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Hortus Gifts for Mother's Day 2015

Celebrate the mothers in your life with gifts from these three four women-owned businesses!

Gamine Co. makes workwear for women. All products are made in the US and designed to be functional, durable, and feminine. Taylor Johnston, horticulturist and greenhouse supervisor at the Isabella Gardner Museum in Boston, is the head designer and company founder. Get your dungarees and other Gamine workwear here. (I hear that a curvy version of the dungarees in the works.)

I follow The Sill on Instagram and Pinterest. I haven't been to their Lower East Side shop but it's on my Field Trip list. I especially like the Olmsted (in Pink) and the Calvert (in Sonora) succulents which are pictured above. Frederick Law Olmsted and Calvert Vaux designed many great city parks throughout the US. The Sill was founded by Eliza Blank and the plants sold by the company are grown in the US. The tools used by a Sill indoor gardener were a Tools of the Trade feature.

I have heard great things about Shoots & Roots Bitters and briefly overlapped with one of the founders, Ashley DuVal, in the East Bay, California! The other two partners are Rachel Meyer, PhD and Selena Ahmed, PhD. Each bitter is influenced by the academic skill set of each of the partners -- ethnobotany, plant evolutionary biology, and food systems and agro-forestry. Each ingredient is genetically tested to ensure its authenticity. I am a big tea drinker so of course the Chai Jolokia made this list. Check out all 9 bitters.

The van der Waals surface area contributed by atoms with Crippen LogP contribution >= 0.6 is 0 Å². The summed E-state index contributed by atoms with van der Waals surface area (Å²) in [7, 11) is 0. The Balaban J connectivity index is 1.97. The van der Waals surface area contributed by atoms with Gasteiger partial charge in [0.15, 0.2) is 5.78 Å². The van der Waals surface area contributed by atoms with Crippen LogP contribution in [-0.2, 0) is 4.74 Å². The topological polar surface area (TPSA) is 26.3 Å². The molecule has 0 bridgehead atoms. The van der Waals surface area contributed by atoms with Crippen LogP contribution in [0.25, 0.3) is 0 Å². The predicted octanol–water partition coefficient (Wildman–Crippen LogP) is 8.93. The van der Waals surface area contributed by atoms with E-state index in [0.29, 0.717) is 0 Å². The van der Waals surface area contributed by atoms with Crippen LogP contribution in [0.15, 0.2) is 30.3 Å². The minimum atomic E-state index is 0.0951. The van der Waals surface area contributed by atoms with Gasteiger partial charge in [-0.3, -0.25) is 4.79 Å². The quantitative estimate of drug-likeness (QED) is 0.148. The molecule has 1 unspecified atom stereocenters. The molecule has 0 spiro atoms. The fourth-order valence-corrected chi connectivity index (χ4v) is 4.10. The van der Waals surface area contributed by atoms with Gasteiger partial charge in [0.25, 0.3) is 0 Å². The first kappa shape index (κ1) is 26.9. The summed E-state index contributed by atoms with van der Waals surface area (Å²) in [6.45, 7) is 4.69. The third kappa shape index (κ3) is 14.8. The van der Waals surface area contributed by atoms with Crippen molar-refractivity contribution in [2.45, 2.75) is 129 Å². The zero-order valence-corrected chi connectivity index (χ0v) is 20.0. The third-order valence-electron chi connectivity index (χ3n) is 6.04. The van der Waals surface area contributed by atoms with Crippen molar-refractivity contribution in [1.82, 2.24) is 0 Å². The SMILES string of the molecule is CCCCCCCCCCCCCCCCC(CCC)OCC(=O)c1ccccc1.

We visited Nalata Nalata a couple of months ago in hopes of finding a birthday gift for a family member. The "birthday girl" creates beautiful invitations, so while there were beautiful objects in the shop, I decided on a set of pretty washi paper envelopes. For this Hortus list, the various plant shears seemed just right. Pictured above are the Tajika flower and herb shears.

My thanks to Gamine Co, The Sill, Shoots and Roots Bitters, and Nalata Nalata for providing the images. This post was edited on May 5, 2105 to include photos from Nalata Nalata.

P.S. I like the various Tajika shears at Nalata Nalata.

P.S. Edible Manhattan has an outstanding profile of Shoots & Roots Bitters in its May-June 2015 issue.